"Most obligations placed upon a landlord and tenant in a lease are clear, certain and absolute. However, leases often contain other obligations requiring a party to "endeavour" to achieve something – this can lead to uncertainty as to just how far a party has to go in order to satisfy that obligation.
There are three levels of "endeavours" obligations and the difference between these terms can be unclear. Case law confirms that the extent of the obligation depends on the facts and context of each case, but as a general guide:
- 'Best endeavours' is viewed as the most onerous – this should be avoided wherever possible. The obligor must take all reasonable steps within its power to achieve the result, which may require it to act outside of its commercial interests, incurring significant expenditure – and can, for example, include an obligation to take court proceedings if necessary to achieve the relevant outcome;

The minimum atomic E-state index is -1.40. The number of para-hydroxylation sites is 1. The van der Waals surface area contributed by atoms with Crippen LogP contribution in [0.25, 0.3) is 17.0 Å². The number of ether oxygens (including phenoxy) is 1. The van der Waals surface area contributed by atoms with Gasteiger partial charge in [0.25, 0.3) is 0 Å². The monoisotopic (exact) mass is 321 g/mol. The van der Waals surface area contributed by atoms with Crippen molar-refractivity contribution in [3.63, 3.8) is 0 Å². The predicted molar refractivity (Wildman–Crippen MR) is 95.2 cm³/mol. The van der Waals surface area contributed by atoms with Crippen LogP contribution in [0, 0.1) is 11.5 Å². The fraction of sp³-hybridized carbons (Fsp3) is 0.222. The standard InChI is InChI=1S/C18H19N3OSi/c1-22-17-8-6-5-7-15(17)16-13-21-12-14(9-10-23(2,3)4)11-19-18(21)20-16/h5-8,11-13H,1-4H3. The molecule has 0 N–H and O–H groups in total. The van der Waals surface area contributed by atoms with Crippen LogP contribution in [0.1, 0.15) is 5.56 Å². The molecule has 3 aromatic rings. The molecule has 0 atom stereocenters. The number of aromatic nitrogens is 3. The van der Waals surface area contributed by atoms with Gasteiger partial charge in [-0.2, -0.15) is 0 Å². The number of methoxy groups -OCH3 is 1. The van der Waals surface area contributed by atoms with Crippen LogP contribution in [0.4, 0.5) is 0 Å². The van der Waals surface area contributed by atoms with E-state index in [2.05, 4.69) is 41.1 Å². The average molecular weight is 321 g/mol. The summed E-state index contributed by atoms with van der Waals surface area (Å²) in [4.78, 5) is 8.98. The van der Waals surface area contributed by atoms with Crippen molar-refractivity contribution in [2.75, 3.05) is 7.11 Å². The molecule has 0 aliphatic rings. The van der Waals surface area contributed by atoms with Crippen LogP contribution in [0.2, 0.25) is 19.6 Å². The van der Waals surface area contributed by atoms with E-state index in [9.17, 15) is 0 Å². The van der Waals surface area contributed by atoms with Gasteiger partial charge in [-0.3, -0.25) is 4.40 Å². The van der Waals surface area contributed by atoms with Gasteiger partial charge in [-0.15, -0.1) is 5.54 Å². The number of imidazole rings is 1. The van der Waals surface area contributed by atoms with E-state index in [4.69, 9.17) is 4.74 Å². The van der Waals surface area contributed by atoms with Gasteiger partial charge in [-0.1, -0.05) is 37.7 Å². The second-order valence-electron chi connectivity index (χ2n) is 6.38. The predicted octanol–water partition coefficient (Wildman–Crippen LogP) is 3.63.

- 'All reasonable endeavours' is described as being 'half way' between 'best' and 'reasonable' endeavours. Expenditure may be required by the obligor but the degree of sacrifice of the obligor's commercial interests should be far less;
- 'Reasonable endeavours' generally requires the obligor to take one reasonable course of action. Whilst limited expenditure may still be necessary, the obligor should not have to sacrifice its commercial interests."